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Fire Safety In Focus
Getting a lesson in fire safety, students at both Dent and Van Allen elementary schools enjoyed a visit from local firefighters to mark Fire Prevention Week.

Sparky the fire dog was a big hit at both locations, and was helpful in teaching students about the 'Stop, Drop and Roll' technique as well as warning them against playing with fire.

Handling the presentation at Van Allen was Escalon firefighter Gerardo Preciado.

"You don't need fire to hurt yourself," he said in outlining danger around the house. "Boiling water can burn you ... do not touch any pots or pans on a stove."

Students were also reminded to make sure their parents change the batteries in their home smoke detectors twice a year, typically suggesting that the change is made the same time the clocks are set to 'fall back' or 'spring ahead' for daylight saving time.

Firefighters put on three presentations at Dent Elementary and one for the students at Van Allen, also taking students outside for a close up look at a fire engine and letting them see what a firefighter looks like with all his 'turnout' gear on, including face mask and breathing apparatus.

Fire Chief Rick Mello said the annual visits to the schools for Fire Prevention Week is a good way to get firefighters involved in the community in a positive way.

"If the kids ever need help, maybe it will come from a firefighter they know," he said. "Plus they can take some information back to their parents."

For Escalon, like much of the state, the 2010 summer fire season is winding down. And although temperatures are predicted to hit the 90s a couple of days this week, Mello said the department did not have to respond to too many large scale incidents this summer.

"Statewide it has been very slow," Mello agreed. "That's not a bad thing."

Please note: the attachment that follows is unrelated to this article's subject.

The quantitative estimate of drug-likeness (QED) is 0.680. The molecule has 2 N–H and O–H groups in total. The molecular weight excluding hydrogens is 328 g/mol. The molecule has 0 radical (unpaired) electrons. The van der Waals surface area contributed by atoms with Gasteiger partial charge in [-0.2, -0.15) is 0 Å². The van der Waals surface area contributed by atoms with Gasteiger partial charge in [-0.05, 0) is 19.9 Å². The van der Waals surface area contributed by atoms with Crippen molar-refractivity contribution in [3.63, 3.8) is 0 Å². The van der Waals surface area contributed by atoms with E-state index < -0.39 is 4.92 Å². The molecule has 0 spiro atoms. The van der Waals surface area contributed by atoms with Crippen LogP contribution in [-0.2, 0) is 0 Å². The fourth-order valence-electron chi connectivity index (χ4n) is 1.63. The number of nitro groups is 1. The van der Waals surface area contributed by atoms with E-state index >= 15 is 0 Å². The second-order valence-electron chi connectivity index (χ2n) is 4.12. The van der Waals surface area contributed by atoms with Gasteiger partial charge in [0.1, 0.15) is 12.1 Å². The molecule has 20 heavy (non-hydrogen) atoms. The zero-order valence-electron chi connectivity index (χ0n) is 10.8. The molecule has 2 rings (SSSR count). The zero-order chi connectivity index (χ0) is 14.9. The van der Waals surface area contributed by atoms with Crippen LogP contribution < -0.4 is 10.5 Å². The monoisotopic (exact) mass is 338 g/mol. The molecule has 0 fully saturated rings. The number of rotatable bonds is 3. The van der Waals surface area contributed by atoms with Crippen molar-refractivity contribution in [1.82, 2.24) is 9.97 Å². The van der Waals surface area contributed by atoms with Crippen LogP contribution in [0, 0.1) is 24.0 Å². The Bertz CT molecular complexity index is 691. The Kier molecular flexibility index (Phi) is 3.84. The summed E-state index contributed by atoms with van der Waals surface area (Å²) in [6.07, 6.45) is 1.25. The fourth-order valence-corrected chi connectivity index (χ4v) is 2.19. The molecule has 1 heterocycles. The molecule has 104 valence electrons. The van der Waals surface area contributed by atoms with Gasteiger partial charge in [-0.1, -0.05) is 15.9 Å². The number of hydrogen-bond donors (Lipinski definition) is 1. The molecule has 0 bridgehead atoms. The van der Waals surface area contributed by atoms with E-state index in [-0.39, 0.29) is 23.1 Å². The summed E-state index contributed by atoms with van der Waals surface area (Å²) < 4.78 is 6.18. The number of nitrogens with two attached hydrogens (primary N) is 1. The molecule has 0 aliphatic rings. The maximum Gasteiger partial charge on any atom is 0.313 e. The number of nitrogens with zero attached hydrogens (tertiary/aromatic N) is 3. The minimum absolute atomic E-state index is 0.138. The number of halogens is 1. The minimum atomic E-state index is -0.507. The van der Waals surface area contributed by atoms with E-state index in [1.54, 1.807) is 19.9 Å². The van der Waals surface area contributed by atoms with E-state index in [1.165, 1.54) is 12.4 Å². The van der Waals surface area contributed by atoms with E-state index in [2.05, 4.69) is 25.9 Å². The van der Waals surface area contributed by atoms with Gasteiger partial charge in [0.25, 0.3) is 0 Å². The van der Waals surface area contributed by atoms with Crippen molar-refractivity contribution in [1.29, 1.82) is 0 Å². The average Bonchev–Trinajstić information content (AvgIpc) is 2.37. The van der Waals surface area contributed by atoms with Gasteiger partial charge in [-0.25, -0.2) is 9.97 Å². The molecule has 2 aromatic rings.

Typically, strike teams from Escalon go out a couple of times a season but this year, said Mello, San Joaquin County crews were only involved in one call out and were actually canceled prior to arriving at the fire scene.

"It was a slow May, with just three vegetation fires," Mello noted. "We had 13 in June, 16 in July and four in August. In September there were four and that's where the numbers really went down."

Largest fires of the season were a roughly 5-acre vegetation fire on River Road just a few weeks ago and a one-and-a-half acre fire on Edwards in July.

"Other than that, just a lot of small ones," Mello said of fire calls.

The department's weed abatement program may have had some impact, with residents generally adhering to the call to abate properties and provide a fire safe 'defensible space' around their property.

He urged, however, that weed abatement be done early - starting in April - and not in the heat of summer. Both large fires over the summer months were attributed to residents attempting to cut down weeds or high grass.

Low humidity and high temperatures in the summer make conditions ripe for fire and any small spark from weedeating equipment or striking a rock can also cause a spark that can touch off a blaze.